No country favours its poets the way Scotland favours its most celebrated wordsmith – Robert Burns. Burns’ birthday, the 25th of January, is celebrated widely as Burns Night every year in Scotland and consists of elaborate meals accompanied by readings of Burns works as well as a tribute to the great poet. What began as a simple tradition on Burns’ fifth death anniversary has now evolved into a cultural festival of worldwide importance. And like all great festivals of the world, Burns night too has its own set of rituals and customs.
Burns Night is all about Burns’ Supper, an elaborate dinner party held across various parts of the country. Hosts and guests are usually dressed in traditional Scottish attire with the kilt being the natural favourite. Festivities kick off in true Scottish tradition with a piper piping the guests and welcoming them with typical Scottish tunes.
Grace is said in the Selkirk Grace fashion and the first course of the meal usually consists of soup. Up next is the star of the night – Scotland’s national dish, the Haggis. Naturally all the guests stand up as the cook brings in the haggis and a piper plays the bagpipes usually to the tune of Robbie Burns Medley. Burns’ famous Address To A Haggis is recited by the host following which a whiskey toast is made to the haggis. Then and only then do the guests finally dig in.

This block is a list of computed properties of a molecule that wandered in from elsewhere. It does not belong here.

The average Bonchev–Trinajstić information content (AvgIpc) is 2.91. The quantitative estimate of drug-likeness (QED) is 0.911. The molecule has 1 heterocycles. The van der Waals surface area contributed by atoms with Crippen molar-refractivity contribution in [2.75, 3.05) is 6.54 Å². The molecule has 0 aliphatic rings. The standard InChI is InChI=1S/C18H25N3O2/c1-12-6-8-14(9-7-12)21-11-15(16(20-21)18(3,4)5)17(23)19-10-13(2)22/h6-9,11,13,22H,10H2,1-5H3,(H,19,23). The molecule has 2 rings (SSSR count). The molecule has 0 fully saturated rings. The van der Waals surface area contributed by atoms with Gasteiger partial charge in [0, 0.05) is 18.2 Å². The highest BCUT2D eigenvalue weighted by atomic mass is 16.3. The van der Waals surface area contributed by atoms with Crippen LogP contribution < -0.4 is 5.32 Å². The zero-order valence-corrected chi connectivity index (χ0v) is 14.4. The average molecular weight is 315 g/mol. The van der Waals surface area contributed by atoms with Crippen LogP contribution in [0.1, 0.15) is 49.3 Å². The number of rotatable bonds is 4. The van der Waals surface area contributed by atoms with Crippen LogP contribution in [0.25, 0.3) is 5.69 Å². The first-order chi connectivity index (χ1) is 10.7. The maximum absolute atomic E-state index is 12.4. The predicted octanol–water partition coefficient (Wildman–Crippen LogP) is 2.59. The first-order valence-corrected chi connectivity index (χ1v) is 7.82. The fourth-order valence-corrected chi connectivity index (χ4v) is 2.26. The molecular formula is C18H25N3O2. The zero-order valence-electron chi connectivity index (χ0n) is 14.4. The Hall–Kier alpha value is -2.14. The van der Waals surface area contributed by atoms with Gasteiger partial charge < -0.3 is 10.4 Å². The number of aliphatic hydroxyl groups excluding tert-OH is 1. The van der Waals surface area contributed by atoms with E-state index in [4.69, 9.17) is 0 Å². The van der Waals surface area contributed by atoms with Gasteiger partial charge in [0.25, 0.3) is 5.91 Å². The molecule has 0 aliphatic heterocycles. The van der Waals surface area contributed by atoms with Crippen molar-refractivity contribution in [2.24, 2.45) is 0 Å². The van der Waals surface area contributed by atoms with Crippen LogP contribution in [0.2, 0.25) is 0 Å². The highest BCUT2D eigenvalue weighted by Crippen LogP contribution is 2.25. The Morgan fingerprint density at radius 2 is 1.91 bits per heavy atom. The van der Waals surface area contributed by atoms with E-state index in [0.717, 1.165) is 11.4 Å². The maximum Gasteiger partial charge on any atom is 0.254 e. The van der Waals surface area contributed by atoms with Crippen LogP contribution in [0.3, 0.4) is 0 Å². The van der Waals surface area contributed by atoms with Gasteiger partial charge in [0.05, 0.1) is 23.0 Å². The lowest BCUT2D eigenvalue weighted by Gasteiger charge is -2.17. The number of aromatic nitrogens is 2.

As the meal draws to a close, a speaker usually regales the audience with a either an emotional or humourous story about Burns’ life. A number of toasts are made followed by something known as an Address To The Lassies. This involves the men giving a speech about the women and finally toasting to their health. In turn the women reply with their Reply To The Laddies which gives women the chance to put forward their point of view. These speeches are meant to be humourous and are usually made in good spirit.
And finally, no Burns Night would be complete without a reading of the great poet’s works.
Burns Night is an important day not only as the celebration of one man’s life but also the celebration of an entire culture. The impact of Robert Burns works has been such that an entire culture has come to associate themselves with his life, to the point where Burns has become synonymous with the culture of Scotland. And yet, Burns Night is so much more than just the celebration of a people, it has become the celebration of a set of ideals upheld by Burns and the whole of Scotland.